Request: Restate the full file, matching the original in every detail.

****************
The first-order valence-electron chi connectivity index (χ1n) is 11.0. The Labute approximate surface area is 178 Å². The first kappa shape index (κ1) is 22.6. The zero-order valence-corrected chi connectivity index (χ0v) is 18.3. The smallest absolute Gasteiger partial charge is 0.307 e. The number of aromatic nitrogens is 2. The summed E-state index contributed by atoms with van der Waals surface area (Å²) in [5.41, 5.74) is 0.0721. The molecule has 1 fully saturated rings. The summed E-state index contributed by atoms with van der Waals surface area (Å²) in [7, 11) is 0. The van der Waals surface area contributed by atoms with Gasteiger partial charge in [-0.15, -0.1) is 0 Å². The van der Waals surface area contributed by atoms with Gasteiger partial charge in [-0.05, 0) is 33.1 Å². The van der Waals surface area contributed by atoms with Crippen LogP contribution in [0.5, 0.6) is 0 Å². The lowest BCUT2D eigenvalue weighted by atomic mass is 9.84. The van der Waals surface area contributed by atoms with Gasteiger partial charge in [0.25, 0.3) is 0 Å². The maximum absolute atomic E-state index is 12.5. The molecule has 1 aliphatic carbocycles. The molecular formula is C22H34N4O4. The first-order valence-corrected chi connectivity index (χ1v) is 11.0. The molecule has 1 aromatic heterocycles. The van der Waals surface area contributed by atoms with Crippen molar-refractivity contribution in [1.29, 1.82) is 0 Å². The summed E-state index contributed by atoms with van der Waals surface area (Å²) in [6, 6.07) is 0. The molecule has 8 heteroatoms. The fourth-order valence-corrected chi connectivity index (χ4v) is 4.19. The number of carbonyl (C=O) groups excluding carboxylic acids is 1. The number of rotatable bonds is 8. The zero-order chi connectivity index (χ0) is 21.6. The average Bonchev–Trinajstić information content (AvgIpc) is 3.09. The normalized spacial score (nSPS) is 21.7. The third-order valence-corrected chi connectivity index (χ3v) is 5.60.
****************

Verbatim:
The first-order valence-electron chi connectivity index (χ1n) is 11.0. The Labute approximate surface area is 178 Å². The first kappa shape index (κ1) is 22.6. The zero-order valence-corrected chi connectivity index (χ0v) is 18.3. The smallest absolute Gasteiger partial charge is 0.307 e. The number of aromatic nitrogens is 2. The summed E-state index contributed by atoms with van der Waals surface area (Å²) in [5.41, 5.74) is 0.0721. The molecule has 1 fully saturated rings. The summed E-state index contributed by atoms with van der Waals surface area (Å²) in [7, 11) is 0. The van der Waals surface area contributed by atoms with Gasteiger partial charge in [-0.15, -0.1) is 0 Å². The van der Waals surface area contributed by atoms with Gasteiger partial charge in [-0.05, 0) is 33.1 Å². The van der Waals surface area contributed by atoms with Crippen LogP contribution in [0.5, 0.6) is 0 Å². The lowest BCUT2D eigenvalue weighted by atomic mass is 9.84. The van der Waals surface area contributed by atoms with Gasteiger partial charge in [0.25, 0.3) is 0 Å². The maximum absolute atomic E-state index is 12.5. The molecule has 1 aliphatic carbocycles. The molecular formula is C22H34N4O4. The first-order valence-corrected chi connectivity index (χ1v) is 11.0. The molecule has 1 aromatic heterocycles. The van der Waals surface area contributed by atoms with Crippen molar-refractivity contribution in [1.29, 1.82) is 0 Å². The summed E-state index contributed by atoms with van der Waals surface area (Å²) in [6, 6.07) is 0. The molecule has 8 heteroatoms. The fourth-order valence-corrected chi connectivity index (χ4v) is 4.19. The number of carbonyl (C=O) groups excluding carboxylic acids is 1. The number of rotatable bonds is 8. The zero-order chi connectivity index (χ0) is 21.6. The average Bonchev–Trinajstić information content (AvgIpc) is 3.09. The normalized spacial score (nSPS) is 21.7. The third-order valence-corrected chi connectivity index (χ3v) is 5.60.